in the Cilician body politic weakened the social fabric of the realm. Repeated Mamluk attacks hastened the decline of the local economy and the renewed exodus of the merchant and artisan population.115 Links with the Genoese trading posts on the Black Sea, for example, encouraged the growth of Armenian colonies in the Crimea and in the hinterlands to the north and west, leading to the expansion of colonies such as that of L'viv, whose growing importance was recognised by its elevation to the status of an episcopal see in mid-century.116

The situation of Greater Armenia became increasingly unstable with the decline of the Mongol Ilkhans from the 1330s onward, opening up a power vacuum facilitating the disastrous Timurid invasions of the last two decades of the century. Despite this, a resurgence of the Armenian Apostolic Church is manifest there under the forceful monastic leadership of Malak'ia Lrimec'i. This, combined with the skill in argument of Yovhan Orotnec'i (d. 1387) and his pupil Grigor Tat'ewac'i, helped to regain the momentum from the Fratres Unitores.117 Their works oppose doctrines such as purgatory and defend the traditional Armenian christological position. At the same time, Grigor's theological compendium, the Book of Questions of 1397, attests the impact of Aquinas's sacramental theology and Hugh Ripelin's angelology and demonology.118 Moreover, his other main writings, two volumes of sermons and a Oskep'orik, or treasury, of 1407, similarly reveal his familiarity with the views of Augustine, Isidore and Ibn Rushd (Averroes), etc., presumably mediated by translations made by the Fratres Unitores.119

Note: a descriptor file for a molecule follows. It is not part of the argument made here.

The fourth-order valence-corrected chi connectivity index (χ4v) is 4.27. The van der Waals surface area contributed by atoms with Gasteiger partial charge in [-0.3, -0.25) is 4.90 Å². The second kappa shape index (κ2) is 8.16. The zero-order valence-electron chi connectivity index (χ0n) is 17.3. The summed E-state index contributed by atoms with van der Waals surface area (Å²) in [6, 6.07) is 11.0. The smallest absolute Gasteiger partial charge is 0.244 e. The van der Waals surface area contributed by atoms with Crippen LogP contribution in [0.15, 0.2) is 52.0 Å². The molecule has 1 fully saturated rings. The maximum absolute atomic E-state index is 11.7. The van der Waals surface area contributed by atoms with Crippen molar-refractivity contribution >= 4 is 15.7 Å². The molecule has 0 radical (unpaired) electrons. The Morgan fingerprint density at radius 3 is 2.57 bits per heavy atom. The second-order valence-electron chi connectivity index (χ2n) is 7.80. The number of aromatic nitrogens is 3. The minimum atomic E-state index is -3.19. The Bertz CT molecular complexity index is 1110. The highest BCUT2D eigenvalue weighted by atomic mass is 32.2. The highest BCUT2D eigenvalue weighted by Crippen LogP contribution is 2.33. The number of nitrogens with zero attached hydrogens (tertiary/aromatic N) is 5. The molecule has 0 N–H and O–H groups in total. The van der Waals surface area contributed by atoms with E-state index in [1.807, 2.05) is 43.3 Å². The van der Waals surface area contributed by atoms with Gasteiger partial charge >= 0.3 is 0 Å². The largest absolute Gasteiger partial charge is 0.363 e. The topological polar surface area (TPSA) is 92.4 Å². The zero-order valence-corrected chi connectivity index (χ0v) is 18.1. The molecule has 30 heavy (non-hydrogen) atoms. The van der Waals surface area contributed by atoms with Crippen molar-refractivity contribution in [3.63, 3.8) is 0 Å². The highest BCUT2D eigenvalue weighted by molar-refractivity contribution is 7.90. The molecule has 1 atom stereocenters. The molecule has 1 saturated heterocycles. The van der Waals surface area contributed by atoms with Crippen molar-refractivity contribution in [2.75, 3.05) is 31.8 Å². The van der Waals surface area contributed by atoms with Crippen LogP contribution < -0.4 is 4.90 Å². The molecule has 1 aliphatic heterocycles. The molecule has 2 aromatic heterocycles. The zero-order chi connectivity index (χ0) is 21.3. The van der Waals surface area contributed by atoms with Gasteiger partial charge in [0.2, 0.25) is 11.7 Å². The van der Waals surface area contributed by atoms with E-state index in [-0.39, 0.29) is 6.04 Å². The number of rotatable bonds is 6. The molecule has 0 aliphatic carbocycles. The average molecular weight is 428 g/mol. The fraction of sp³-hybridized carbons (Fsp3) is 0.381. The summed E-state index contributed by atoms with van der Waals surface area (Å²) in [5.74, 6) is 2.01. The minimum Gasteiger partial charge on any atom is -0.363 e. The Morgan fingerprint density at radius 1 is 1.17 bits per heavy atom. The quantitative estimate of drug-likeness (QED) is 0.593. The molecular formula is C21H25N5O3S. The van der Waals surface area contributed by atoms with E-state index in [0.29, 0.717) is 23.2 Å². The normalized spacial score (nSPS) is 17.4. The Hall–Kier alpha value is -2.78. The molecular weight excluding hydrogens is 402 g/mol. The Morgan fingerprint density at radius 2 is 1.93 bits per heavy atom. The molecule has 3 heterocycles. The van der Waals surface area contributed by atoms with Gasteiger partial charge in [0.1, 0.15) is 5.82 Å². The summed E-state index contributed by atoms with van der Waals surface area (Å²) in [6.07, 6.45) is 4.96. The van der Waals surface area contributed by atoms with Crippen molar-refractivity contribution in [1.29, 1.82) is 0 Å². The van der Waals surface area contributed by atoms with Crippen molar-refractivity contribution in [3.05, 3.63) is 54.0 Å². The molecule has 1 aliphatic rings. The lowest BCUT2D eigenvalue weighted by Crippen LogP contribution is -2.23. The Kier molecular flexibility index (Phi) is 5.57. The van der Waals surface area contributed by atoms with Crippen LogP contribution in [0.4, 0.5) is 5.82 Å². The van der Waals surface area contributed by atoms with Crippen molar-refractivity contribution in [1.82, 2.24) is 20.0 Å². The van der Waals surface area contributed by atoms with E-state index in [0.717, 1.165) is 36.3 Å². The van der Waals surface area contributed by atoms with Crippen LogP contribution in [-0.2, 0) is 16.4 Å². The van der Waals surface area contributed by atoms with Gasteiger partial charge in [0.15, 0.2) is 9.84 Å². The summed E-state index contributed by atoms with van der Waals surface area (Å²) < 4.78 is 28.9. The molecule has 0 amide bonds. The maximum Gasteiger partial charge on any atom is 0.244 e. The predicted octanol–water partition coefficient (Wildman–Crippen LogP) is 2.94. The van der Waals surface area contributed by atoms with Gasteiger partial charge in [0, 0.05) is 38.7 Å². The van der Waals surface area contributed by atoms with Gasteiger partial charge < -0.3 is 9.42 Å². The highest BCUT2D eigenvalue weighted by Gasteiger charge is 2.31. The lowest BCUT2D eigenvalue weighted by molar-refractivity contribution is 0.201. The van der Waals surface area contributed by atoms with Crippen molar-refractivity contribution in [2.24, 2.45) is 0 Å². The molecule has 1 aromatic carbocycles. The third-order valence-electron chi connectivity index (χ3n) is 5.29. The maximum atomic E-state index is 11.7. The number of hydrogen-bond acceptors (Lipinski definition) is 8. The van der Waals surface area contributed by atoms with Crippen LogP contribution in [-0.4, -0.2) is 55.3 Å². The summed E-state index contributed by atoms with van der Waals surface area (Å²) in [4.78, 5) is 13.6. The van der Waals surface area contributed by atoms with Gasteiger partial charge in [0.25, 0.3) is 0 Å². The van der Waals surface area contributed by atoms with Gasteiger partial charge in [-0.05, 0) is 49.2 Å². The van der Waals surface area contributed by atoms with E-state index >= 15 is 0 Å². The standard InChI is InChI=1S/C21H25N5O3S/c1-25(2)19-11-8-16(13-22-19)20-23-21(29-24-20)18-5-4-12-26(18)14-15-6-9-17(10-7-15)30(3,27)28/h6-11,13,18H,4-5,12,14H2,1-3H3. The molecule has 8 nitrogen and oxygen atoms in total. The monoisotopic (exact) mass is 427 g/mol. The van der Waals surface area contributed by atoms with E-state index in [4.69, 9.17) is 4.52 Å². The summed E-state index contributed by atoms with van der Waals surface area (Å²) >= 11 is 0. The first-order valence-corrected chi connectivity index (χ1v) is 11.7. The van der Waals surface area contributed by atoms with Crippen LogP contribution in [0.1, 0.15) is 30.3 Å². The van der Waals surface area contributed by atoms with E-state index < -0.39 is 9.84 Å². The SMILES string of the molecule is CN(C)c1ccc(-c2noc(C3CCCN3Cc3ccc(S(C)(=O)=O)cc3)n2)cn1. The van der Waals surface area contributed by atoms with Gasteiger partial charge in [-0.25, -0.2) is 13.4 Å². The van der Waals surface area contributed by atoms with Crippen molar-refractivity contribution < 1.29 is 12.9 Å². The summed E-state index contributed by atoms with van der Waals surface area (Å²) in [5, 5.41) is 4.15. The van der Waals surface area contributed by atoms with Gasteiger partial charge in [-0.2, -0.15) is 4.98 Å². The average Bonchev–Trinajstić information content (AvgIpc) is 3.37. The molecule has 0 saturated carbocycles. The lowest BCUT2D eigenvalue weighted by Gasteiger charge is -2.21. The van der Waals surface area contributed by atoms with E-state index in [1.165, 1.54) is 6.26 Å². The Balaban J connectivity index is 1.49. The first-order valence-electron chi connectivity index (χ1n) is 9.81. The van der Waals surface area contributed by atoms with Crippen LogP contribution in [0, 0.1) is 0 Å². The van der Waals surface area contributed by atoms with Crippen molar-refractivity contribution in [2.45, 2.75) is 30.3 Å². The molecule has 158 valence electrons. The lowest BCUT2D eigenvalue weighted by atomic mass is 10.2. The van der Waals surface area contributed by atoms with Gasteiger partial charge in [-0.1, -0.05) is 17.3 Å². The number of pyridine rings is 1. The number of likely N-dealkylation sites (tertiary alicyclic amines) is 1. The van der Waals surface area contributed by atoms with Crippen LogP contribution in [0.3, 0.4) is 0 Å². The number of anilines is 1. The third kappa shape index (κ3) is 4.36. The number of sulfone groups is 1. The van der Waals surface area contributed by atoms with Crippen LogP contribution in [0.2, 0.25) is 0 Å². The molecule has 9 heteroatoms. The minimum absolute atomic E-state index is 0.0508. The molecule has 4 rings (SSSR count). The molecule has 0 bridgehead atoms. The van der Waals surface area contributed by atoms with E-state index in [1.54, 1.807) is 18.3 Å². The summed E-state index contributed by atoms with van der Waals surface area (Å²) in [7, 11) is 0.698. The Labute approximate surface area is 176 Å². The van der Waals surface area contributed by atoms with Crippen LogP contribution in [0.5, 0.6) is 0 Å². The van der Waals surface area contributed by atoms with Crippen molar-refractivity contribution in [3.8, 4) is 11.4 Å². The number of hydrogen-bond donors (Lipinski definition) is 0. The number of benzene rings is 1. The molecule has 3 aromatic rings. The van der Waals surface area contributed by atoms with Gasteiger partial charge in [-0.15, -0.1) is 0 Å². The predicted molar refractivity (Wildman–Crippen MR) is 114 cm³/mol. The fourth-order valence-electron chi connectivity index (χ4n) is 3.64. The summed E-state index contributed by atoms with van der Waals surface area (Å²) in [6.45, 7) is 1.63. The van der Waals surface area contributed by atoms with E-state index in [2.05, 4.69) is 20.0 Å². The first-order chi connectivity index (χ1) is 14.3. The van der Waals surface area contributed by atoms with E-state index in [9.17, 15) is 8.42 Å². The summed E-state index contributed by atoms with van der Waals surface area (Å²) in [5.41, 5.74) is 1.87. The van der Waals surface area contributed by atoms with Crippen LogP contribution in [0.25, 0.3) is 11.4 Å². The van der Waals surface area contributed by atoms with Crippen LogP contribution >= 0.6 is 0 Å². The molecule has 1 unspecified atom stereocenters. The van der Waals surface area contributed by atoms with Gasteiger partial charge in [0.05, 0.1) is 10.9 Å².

The logical conclusion of this phase of internal Armenian dialogue on union with Rome played itself out at the council of Florence at which the Decretum pro Armenis of 22 November 1439 was ratified by catholicos Kostandin VI Vahkac'i on behalf of the church.120 However, this decisive demarche in turn provoked an equally swift, unequivocal retort from influential members ofthe

115 T. Sinclair, 'Cilicia after the kingdom: population, monasteries, etc. under the Mamluks', in UCLA International Conference Series on historic Armenian cities and provinces: Cilicia, in press.

116 Richard, Papauté, 92; Donabédian and Thierry Armenian art, 270.

117 Van den Oudenrijn, 'The Monastery of Aparan', 284-96.

118 Sergio La Porta, 'Grigor Tat'ewac'i's Book of Questions: introduction, translation, and commentary - vol. 3: the theology of the Holy Dionysius', unpublished PhD thesis, Harvard University (2001), 117. See also Nona Manukyan, 'The role of Bartolomeo di Bologna's sermonary in medieval Armenian literature', LeMuséon 105 (1992), 321-5.

119 Grigor Tat'ewac'i, Girk' or koci oskëp'orïk [Book called Miscellany] (Constantinople: Abraham Dpir, 1746), 9-143.

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